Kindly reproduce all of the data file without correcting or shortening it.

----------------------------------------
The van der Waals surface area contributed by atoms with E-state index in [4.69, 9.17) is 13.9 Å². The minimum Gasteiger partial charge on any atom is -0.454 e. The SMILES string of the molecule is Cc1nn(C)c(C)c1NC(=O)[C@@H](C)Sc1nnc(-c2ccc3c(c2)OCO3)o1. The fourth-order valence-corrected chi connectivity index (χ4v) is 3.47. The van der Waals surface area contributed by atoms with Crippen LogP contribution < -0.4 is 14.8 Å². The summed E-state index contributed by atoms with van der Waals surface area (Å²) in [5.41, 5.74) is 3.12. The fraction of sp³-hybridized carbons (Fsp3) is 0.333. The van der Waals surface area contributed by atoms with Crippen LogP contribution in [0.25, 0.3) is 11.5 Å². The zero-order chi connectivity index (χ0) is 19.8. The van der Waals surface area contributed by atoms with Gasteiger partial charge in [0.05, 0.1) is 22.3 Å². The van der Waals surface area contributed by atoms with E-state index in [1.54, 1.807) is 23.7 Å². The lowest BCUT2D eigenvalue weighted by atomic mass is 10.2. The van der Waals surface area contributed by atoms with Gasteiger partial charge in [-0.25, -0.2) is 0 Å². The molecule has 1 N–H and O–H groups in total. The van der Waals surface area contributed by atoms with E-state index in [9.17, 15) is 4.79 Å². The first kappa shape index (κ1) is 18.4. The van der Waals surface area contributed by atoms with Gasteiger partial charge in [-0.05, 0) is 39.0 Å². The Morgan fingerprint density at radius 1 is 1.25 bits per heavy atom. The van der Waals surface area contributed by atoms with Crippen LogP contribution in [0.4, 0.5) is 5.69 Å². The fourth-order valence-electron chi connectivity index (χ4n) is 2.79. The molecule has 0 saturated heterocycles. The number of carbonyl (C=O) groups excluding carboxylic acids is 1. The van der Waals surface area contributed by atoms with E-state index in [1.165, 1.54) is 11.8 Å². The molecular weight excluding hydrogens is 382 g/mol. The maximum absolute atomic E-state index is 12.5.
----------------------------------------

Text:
The van der Waals surface area contributed by atoms with E-state index in [4.69, 9.17) is 13.9 Å². The minimum Gasteiger partial charge on any atom is -0.454 e. The SMILES string of the molecule is Cc1nn(C)c(C)c1NC(=O)[C@@H](C)Sc1nnc(-c2ccc3c(c2)OCO3)o1. The fourth-order valence-corrected chi connectivity index (χ4v) is 3.47. The van der Waals surface area contributed by atoms with Crippen LogP contribution < -0.4 is 14.8 Å². The summed E-state index contributed by atoms with van der Waals surface area (Å²) in [5.41, 5.74) is 3.12. The fraction of sp³-hybridized carbons (Fsp3) is 0.333. The van der Waals surface area contributed by atoms with Crippen LogP contribution in [0.25, 0.3) is 11.5 Å². The zero-order chi connectivity index (χ0) is 19.8. The van der Waals surface area contributed by atoms with Gasteiger partial charge in [0.05, 0.1) is 22.3 Å². The van der Waals surface area contributed by atoms with E-state index in [1.54, 1.807) is 23.7 Å². The lowest BCUT2D eigenvalue weighted by atomic mass is 10.2. The van der Waals surface area contributed by atoms with Gasteiger partial charge in [-0.25, -0.2) is 0 Å². The molecule has 1 N–H and O–H groups in total. The van der Waals surface area contributed by atoms with E-state index in [9.17, 15) is 4.79 Å². The first kappa shape index (κ1) is 18.4. The van der Waals surface area contributed by atoms with Gasteiger partial charge in [-0.05, 0) is 39.0 Å². The Morgan fingerprint density at radius 1 is 1.25 bits per heavy atom. The van der Waals surface area contributed by atoms with Crippen LogP contribution in [0.4, 0.5) is 5.69 Å². The fourth-order valence-electron chi connectivity index (χ4n) is 2.79. The molecule has 0 saturated heterocycles. The number of carbonyl (C=O) groups excluding carboxylic acids is 1. The van der Waals surface area contributed by atoms with E-state index in [1.165, 1.54) is 11.8 Å². The molecular weight excluding hydrogens is 382 g/mol. The maximum absolute atomic E-state index is 12.5.